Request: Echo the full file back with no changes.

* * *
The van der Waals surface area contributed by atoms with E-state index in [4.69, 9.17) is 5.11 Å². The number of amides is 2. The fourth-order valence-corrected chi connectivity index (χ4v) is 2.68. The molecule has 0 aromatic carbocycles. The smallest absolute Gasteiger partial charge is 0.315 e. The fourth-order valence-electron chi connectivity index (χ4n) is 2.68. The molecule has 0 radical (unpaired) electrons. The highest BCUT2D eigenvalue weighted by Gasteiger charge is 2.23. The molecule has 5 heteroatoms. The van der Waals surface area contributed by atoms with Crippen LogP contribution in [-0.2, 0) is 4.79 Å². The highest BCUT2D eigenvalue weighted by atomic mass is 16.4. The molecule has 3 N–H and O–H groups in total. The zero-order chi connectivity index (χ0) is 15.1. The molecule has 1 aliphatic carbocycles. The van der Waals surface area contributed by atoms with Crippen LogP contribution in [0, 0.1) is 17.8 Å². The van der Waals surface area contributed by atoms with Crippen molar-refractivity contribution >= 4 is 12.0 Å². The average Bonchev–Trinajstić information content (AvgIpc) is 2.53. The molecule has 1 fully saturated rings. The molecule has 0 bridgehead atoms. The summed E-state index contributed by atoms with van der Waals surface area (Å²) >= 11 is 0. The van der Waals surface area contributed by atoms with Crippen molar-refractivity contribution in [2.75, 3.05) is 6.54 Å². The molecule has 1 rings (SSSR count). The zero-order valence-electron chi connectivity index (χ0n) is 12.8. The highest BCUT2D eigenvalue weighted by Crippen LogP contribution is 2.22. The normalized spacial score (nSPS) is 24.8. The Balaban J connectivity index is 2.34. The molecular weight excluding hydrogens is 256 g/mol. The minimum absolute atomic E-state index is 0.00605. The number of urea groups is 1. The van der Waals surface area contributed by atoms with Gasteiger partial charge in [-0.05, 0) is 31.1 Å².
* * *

The van der Waals surface area contributed by atoms with E-state index in [4.69, 9.17) is 5.11 Å². The number of amides is 2. The fourth-order valence-corrected chi connectivity index (χ4v) is 2.68. The molecule has 0 aromatic carbocycles. The smallest absolute Gasteiger partial charge is 0.315 e. The fourth-order valence-electron chi connectivity index (χ4n) is 2.68. The molecule has 0 radical (unpaired) electrons. The highest BCUT2D eigenvalue weighted by Gasteiger charge is 2.23. The molecule has 5 heteroatoms. The van der Waals surface area contributed by atoms with Crippen LogP contribution in [-0.2, 0) is 4.79 Å². The highest BCUT2D eigenvalue weighted by atomic mass is 16.4. The molecule has 3 N–H and O–H groups in total. The zero-order chi connectivity index (χ0) is 15.1. The molecule has 1 aliphatic carbocycles. The van der Waals surface area contributed by atoms with Crippen LogP contribution in [0, 0.1) is 17.8 Å². The van der Waals surface area contributed by atoms with Crippen molar-refractivity contribution >= 4 is 12.0 Å². The average Bonchev–Trinajstić information content (AvgIpc) is 2.53. The molecule has 1 fully saturated rings. The molecule has 0 bridgehead atoms. The summed E-state index contributed by atoms with van der Waals surface area (Å²) >= 11 is 0. The van der Waals surface area contributed by atoms with Crippen molar-refractivity contribution in [2.75, 3.05) is 6.54 Å². The molecule has 1 rings (SSSR count). The zero-order valence-electron chi connectivity index (χ0n) is 12.8. The highest BCUT2D eigenvalue weighted by Crippen LogP contribution is 2.22. The normalized spacial score (nSPS) is 24.8. The Balaban J connectivity index is 2.34. The molecular weight excluding hydrogens is 256 g/mol. The minimum absolute atomic E-state index is 0.00605. The number of urea groups is 1. The van der Waals surface area contributed by atoms with Gasteiger partial charge in [-0.05, 0) is 31.1 Å².